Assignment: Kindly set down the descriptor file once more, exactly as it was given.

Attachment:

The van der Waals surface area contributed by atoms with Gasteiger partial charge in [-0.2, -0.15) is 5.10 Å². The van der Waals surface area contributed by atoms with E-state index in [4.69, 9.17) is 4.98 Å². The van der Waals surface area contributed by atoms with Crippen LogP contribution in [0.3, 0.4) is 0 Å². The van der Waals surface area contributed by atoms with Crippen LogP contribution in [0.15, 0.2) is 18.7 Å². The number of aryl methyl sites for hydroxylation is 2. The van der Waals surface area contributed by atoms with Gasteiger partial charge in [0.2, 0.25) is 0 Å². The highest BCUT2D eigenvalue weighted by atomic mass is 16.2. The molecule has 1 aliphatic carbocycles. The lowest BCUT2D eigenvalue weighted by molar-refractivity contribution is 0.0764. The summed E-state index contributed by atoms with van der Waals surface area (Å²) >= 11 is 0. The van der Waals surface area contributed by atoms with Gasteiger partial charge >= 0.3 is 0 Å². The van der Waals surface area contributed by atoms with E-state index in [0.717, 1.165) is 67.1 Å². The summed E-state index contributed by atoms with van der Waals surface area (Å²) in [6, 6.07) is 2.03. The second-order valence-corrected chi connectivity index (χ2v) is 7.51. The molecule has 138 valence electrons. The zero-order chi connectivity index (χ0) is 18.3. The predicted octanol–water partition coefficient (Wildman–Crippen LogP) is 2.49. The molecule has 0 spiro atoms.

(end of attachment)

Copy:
The van der Waals surface area contributed by atoms with Gasteiger partial charge in [-0.2, -0.15) is 5.10 Å². The van der Waals surface area contributed by atoms with E-state index in [4.69, 9.17) is 4.98 Å². The van der Waals surface area contributed by atoms with Crippen LogP contribution in [0.3, 0.4) is 0 Å². The van der Waals surface area contributed by atoms with Crippen LogP contribution in [0.15, 0.2) is 18.7 Å². The number of aryl methyl sites for hydroxylation is 2. The van der Waals surface area contributed by atoms with Gasteiger partial charge in [0.2, 0.25) is 0 Å². The highest BCUT2D eigenvalue weighted by atomic mass is 16.2. The molecule has 1 aliphatic carbocycles. The lowest BCUT2D eigenvalue weighted by molar-refractivity contribution is 0.0764. The summed E-state index contributed by atoms with van der Waals surface area (Å²) >= 11 is 0. The van der Waals surface area contributed by atoms with Gasteiger partial charge >= 0.3 is 0 Å². The van der Waals surface area contributed by atoms with E-state index in [0.717, 1.165) is 67.1 Å². The summed E-state index contributed by atoms with van der Waals surface area (Å²) in [6, 6.07) is 2.03. The second-order valence-corrected chi connectivity index (χ2v) is 7.51. The molecule has 138 valence electrons. The zero-order chi connectivity index (χ0) is 18.3. The predicted octanol–water partition coefficient (Wildman–Crippen LogP) is 2.49. The molecule has 0 spiro atoms.